Farmers Plaza, SM Megamall anti-PWD, anti-senior citizen

posted April 28, 2018 at 12:40 am
by  Victor Avecilla
The Araneta Center in Quezon City is known for two iconic landmarks—the Araneta Coliseum and Farmers Plaza.  They are owned by the famous Araneta family, a staunch supporter of the unlamented Liberal Party.  Both structures were constructed in the 1960s.   

Many historic events have been held at the Araneta Coliseum, including the Thrilla in Manila or the third Muhammad Ali-Joe Frazier world heavyweight championship boxing match held in 1975.  The big dome, as the coliseum is also called, has also been the venue of many concerts.

The original name of Farmers Plaza is Farmers Market.  It was called Farmers Market because the basement of the building was originally a wet market while the upper floors were allocated for stores.  When the owners decided to transfer the wet market to a nearby area, Farmers Market became Farmers Plaza.  The wet market at the basement was converted to a fastfood center. 

By the 1970s, Farmers Plaza was a popular destination for many, especially shoppers who were on a tight budget.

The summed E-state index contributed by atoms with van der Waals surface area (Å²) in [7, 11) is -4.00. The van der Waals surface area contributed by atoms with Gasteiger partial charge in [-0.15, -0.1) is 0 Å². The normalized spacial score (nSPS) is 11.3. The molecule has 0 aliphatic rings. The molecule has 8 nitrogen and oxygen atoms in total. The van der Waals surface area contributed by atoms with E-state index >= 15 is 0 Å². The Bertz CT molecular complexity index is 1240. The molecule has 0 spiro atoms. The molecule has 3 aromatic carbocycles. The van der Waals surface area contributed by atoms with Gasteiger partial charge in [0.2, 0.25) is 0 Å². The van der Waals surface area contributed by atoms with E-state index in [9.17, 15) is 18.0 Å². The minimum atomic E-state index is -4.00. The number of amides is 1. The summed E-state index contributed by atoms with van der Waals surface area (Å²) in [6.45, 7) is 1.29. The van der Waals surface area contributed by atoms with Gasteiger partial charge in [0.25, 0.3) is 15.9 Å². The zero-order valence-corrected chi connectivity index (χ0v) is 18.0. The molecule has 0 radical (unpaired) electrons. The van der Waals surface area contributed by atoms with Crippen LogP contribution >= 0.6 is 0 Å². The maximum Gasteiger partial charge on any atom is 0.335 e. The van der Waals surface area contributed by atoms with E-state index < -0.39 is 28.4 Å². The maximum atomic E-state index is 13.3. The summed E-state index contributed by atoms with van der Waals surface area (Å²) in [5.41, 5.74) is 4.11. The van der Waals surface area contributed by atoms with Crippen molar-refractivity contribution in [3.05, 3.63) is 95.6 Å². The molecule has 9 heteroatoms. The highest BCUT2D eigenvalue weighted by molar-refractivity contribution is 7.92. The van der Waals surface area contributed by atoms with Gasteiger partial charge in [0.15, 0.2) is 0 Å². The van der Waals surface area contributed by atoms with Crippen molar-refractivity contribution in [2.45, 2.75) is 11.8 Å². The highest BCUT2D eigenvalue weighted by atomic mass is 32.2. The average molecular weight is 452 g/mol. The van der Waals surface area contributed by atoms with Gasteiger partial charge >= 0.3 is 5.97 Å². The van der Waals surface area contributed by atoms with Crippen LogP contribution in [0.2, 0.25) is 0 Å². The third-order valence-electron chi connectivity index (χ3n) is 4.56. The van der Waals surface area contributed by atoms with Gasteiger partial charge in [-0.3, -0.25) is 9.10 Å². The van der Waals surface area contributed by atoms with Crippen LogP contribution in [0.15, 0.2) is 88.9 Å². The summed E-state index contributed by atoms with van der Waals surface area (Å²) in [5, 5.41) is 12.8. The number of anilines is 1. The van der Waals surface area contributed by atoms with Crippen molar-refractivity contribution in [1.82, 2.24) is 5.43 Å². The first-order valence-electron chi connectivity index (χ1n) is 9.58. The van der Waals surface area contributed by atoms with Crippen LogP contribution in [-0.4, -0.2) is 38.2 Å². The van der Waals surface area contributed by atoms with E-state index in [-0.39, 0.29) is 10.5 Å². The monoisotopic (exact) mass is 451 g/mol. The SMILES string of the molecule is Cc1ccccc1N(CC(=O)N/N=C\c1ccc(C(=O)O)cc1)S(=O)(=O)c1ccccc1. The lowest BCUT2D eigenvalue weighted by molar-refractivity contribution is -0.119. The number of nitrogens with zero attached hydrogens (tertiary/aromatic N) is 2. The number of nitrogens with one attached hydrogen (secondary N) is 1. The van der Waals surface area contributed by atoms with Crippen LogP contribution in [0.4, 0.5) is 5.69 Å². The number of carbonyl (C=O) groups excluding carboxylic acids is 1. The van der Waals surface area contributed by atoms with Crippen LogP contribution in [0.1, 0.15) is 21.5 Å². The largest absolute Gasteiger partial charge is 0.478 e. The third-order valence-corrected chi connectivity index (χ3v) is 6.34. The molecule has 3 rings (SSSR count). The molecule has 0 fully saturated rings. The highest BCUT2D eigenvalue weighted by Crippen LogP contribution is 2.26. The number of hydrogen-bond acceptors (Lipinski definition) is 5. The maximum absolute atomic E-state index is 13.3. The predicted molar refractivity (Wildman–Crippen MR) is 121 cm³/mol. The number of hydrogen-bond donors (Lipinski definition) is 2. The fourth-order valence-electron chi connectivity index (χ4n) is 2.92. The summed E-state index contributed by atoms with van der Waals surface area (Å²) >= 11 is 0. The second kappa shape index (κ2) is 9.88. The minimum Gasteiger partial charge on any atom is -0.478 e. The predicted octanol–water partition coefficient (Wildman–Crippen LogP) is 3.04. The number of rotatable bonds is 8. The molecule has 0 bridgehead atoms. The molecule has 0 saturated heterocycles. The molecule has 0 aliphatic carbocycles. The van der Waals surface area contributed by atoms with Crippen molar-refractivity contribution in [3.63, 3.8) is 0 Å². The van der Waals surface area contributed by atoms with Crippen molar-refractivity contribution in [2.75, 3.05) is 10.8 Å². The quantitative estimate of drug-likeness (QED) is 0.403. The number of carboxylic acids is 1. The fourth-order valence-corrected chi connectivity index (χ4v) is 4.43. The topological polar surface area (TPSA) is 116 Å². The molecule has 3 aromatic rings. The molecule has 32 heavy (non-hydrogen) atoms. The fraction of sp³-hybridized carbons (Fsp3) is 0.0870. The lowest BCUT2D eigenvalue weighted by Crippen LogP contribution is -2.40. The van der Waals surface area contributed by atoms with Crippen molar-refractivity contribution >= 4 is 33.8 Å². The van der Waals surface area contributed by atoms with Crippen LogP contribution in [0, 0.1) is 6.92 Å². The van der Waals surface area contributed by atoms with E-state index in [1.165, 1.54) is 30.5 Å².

Although a fire destroyed a part of Farmers Plaza in 1985, it was quickly rebuilt, and remained a popular commercial hub.

More than a decade ago, Farmers Plaza was a well-maintained building.  Its hallways had sufficient lights, and its centralized air-conditioning system was fully functioning. Security guards were visible at strategic locations to discourage pickpockets and snatchers from victimizing shoppers. The escalators were in good working condition, and the restrooms weren’t so bad.

As for the fastfood center at the basement, it had sufficient air-conditioning.  The many food outlets provided customers with a wide range of food choices.      

Sadly, Farmers Plaza has deteriorated immensely these past few years.  There is a notable reduction in lights.  The air-conditioning is kept to a minimum as attested to by many areas in the building which are warm.  Mall security guards are limited to the building’s half a dozen entrances. The restrooms are humid. 

There is a supermarket at the basement, but it has a very limited floor area. 

The corridors of Farmers Plaza do not have even a single bench which tired persons with disabilities and senior citizens can use. PWDs and senior citizens who badly need to sit down must walk all the way to the fastfood center at the basement and hope that there are vacant chairs there which they can use. 

There are far less food outlets at the fastfood center at the basement, which is now called a food court.  Patrons who linger beyond business hours are instructed to leave through a service exit, which is accessible only by passing through two humid corridors which have the stench of rotting food and wet trash.  Although the source of the foul smell is not immediately visible inside the corridors, the floor itself feels like it has a coating of toxic mold.